If your pelvic floor muscles hurt when you try to tighten them, sit, have sex, when you are toiling, or during any other activity, talk to a healthcare provider. Getting a referral to a pelvic rehabilitation provider may be the first step in easing your pain. Although these issues may seem tough to talk about, rest assured that others area dealing with these same issues, and that you deserve to have any concerns heard.

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8. Check things out “down there.” 

How are you going to know what your genital area is supposed to look like if you’ve never checked it out? Use a mirror and see what your tissues look like. See what your pelvic floor muscles do during a contraction and relaxation! If you have questions, ask a healthcare provider for more information about what you see and what is normal for you.

9. Stop calling it “down there.” 

One of the healthiest things we can do for ourselves and for our loved ones is to stop calling our body parts cutesy, strange names or avoiding using the anatomy terms out of embarrassed or because that’s what we were raised believing it should be called. Your pelvic floor muscles, vagina, or testicles are amazing parts of your body with really cool jobs, and deserve to be properly recognized. 

10. Wear clothes that feel good. 

If you aren’t comfortable or can’t move well because of the clothes you are wearing, or if you simply don’t like how you feel, try changing things up! Some folks like boxers, some like briefs, maybe it’s thong versus granny panties. Do jeans feel restrictive or skirts feel best? Wear what feels comfortable, and choose fabrics that allow your body to feel good.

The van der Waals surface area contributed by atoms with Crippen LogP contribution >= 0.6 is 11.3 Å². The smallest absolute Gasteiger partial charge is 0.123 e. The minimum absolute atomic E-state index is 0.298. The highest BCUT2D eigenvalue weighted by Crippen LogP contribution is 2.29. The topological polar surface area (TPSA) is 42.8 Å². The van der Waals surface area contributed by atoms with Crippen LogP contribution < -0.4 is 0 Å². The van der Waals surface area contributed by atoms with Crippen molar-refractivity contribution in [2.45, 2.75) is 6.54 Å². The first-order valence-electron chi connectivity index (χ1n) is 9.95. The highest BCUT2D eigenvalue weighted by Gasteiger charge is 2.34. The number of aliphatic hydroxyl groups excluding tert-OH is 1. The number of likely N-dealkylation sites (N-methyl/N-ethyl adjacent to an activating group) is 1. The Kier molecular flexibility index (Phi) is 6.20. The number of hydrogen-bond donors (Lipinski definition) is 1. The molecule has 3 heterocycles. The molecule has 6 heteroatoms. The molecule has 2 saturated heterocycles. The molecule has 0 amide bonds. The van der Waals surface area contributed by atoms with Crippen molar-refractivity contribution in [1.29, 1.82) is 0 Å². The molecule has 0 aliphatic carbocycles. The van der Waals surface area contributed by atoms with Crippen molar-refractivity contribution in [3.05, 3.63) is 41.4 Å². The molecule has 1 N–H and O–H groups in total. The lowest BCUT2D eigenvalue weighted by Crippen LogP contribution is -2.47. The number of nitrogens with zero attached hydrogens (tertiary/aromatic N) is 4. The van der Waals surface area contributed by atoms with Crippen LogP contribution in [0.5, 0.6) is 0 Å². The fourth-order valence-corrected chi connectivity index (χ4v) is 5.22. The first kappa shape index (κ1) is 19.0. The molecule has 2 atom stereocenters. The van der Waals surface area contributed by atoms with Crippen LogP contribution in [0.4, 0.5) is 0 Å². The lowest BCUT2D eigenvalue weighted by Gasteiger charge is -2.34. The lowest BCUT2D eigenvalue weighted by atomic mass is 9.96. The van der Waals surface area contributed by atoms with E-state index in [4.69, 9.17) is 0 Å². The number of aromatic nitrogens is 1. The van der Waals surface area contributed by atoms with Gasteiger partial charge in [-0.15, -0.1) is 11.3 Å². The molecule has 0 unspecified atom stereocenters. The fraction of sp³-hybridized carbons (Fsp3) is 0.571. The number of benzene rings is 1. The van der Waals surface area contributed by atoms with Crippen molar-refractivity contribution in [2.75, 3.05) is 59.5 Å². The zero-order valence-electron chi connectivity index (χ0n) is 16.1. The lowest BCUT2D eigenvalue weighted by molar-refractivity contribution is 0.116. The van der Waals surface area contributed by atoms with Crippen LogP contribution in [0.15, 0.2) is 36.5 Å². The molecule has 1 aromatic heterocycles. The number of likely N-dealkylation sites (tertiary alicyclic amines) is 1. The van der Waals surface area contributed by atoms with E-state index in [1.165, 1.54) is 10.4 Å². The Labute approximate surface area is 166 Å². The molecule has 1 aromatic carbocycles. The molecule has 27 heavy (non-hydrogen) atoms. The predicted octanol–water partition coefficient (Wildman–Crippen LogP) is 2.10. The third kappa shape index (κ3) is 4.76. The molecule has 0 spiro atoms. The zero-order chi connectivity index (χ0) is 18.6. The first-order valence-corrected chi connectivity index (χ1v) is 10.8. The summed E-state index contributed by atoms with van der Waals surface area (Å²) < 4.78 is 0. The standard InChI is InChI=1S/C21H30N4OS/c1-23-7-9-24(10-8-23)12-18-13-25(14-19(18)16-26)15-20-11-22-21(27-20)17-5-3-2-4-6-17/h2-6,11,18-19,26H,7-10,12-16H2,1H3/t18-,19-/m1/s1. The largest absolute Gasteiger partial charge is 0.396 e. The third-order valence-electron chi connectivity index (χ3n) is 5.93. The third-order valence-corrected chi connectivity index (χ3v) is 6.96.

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11. Drink plenty of water. 

Your body feels best when you are properly hydrated and when you are eliminating with ease. If you are dehydrated, your bladder can get irritated, or bowel movements can be painful to your pelvic floor. Keep some fresh water nearby and keep reaching for it! 

12. Have more sex.

Healthy sex keeps the pelvic floor muscles active, in addition to other terrific benefits to the body and soul. Whether you are having sex with others or solo, sexual activity can be a great part of a pelvic health regimen. If you would like to learn more about your sexuality, finding a sex therapist or counselor can be of great benefit.

13. Buy some new underwear.

You read that right- some new underwear. While they may not directly impact your pelvic floor muscles, when you put on some well-fitting underwear that still retracts after being stretched, life feels a little bit better. Choose some in your favorite color, or that make you smile when you pull them on- remember Underoos and the power of the underclothes?

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14. Find a pelvic health expert who lives nearby.

This last one is really important. When you feel confident that you are doing the right stretches, performing your Kegels correctly, or have a qualified person to help ease your aches, you’ve got a lifeline to some really intimate and valuable care. Even if you don’t need pelvic rehab today, keep in mind that at any age you or a loved one may benefit from expert care.